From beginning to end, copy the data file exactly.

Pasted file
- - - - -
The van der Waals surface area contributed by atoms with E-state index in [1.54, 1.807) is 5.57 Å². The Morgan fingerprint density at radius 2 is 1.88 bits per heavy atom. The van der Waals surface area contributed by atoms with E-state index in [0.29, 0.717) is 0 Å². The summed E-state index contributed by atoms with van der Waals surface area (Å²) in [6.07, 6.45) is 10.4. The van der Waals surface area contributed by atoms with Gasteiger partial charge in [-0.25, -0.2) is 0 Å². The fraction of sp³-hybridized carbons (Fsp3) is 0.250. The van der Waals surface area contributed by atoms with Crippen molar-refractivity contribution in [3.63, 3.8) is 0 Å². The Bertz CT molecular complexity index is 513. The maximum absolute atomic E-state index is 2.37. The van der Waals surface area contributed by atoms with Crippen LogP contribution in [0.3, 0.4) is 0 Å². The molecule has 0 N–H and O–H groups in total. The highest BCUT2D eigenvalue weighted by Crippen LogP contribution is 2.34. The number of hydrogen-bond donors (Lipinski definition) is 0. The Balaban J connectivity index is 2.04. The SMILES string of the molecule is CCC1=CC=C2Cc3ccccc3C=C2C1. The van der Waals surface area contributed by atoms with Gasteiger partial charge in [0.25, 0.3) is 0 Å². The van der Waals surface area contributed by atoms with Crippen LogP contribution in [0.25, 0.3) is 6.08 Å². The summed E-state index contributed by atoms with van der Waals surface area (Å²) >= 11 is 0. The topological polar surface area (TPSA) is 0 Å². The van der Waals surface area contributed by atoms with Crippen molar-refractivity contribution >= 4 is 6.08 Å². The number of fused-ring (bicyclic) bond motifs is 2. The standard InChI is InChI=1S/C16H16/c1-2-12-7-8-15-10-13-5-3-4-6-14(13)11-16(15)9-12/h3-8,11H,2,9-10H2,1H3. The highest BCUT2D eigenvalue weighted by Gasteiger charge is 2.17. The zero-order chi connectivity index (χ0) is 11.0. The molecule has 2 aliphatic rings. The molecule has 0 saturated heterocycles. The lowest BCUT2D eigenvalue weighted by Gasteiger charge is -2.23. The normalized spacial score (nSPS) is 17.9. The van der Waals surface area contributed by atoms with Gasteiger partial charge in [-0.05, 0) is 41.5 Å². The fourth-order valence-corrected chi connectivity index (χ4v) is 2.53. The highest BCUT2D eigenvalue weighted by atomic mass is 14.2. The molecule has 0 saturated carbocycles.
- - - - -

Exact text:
The van der Waals surface area contributed by atoms with E-state index in [1.54, 1.807) is 5.57 Å². The Morgan fingerprint density at radius 2 is 1.88 bits per heavy atom. The van der Waals surface area contributed by atoms with E-state index in [0.29, 0.717) is 0 Å². The summed E-state index contributed by atoms with van der Waals surface area (Å²) in [6.07, 6.45) is 10.4. The van der Waals surface area contributed by atoms with Gasteiger partial charge in [-0.25, -0.2) is 0 Å². The fraction of sp³-hybridized carbons (Fsp3) is 0.250. The van der Waals surface area contributed by atoms with Crippen molar-refractivity contribution in [3.63, 3.8) is 0 Å². The Bertz CT molecular complexity index is 513. The maximum absolute atomic E-state index is 2.37. The van der Waals surface area contributed by atoms with Crippen LogP contribution in [0.3, 0.4) is 0 Å². The molecule has 0 N–H and O–H groups in total. The highest BCUT2D eigenvalue weighted by Crippen LogP contribution is 2.34. The number of hydrogen-bond donors (Lipinski definition) is 0. The Balaban J connectivity index is 2.04. The SMILES string of the molecule is CCC1=CC=C2Cc3ccccc3C=C2C1. The van der Waals surface area contributed by atoms with Gasteiger partial charge in [0.25, 0.3) is 0 Å². The van der Waals surface area contributed by atoms with Crippen LogP contribution in [0.25, 0.3) is 6.08 Å². The summed E-state index contributed by atoms with van der Waals surface area (Å²) >= 11 is 0. The topological polar surface area (TPSA) is 0 Å². The van der Waals surface area contributed by atoms with Crippen molar-refractivity contribution >= 4 is 6.08 Å². The number of fused-ring (bicyclic) bond motifs is 2. The standard InChI is InChI=1S/C16H16/c1-2-12-7-8-15-10-13-5-3-4-6-14(13)11-16(15)9-12/h3-8,11H,2,9-10H2,1H3. The highest BCUT2D eigenvalue weighted by Gasteiger charge is 2.17. The zero-order chi connectivity index (χ0) is 11.0. The molecule has 2 aliphatic rings. The molecule has 0 saturated heterocycles. The lowest BCUT2D eigenvalue weighted by Gasteiger charge is -2.23. The normalized spacial score (nSPS) is 17.9. The van der Waals surface area contributed by atoms with Gasteiger partial charge in [-0.05, 0) is 41.5 Å². The fourth-order valence-corrected chi connectivity index (χ4v) is 2.53. The highest BCUT2D eigenvalue weighted by atomic mass is 14.2. The molecule has 0 saturated carbocycles.